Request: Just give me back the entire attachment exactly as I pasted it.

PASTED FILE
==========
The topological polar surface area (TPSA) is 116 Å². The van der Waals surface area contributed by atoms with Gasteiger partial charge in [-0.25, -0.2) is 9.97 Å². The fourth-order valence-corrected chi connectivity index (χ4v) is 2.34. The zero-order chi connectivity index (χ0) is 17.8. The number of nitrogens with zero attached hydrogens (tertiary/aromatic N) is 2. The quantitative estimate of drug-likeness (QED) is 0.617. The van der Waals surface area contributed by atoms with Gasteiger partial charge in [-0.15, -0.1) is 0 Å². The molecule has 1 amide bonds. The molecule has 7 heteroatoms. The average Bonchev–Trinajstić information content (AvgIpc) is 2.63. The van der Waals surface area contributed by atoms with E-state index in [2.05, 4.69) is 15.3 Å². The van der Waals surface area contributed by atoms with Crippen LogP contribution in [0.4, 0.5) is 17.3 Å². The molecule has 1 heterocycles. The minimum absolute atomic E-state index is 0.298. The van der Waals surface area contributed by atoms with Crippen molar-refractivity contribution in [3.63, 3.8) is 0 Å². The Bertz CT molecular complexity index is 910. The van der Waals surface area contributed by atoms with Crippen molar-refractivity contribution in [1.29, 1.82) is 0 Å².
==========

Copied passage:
The topological polar surface area (TPSA) is 116 Å². The van der Waals surface area contributed by atoms with Gasteiger partial charge in [-0.25, -0.2) is 9.97 Å². The fourth-order valence-corrected chi connectivity index (χ4v) is 2.34. The zero-order chi connectivity index (χ0) is 17.8. The number of nitrogens with zero attached hydrogens (tertiary/aromatic N) is 2. The quantitative estimate of drug-likeness (QED) is 0.617. The van der Waals surface area contributed by atoms with Gasteiger partial charge in [-0.15, -0.1) is 0 Å². The molecule has 1 amide bonds. The molecule has 7 heteroatoms. The average Bonchev–Trinajstić information content (AvgIpc) is 2.63. The van der Waals surface area contributed by atoms with E-state index in [2.05, 4.69) is 15.3 Å². The van der Waals surface area contributed by atoms with Crippen LogP contribution in [0.4, 0.5) is 17.3 Å². The molecule has 1 heterocycles. The minimum absolute atomic E-state index is 0.298. The van der Waals surface area contributed by atoms with Crippen molar-refractivity contribution in [3.63, 3.8) is 0 Å². The Bertz CT molecular complexity index is 910. The van der Waals surface area contributed by atoms with Crippen molar-refractivity contribution in [1.29, 1.82) is 0 Å².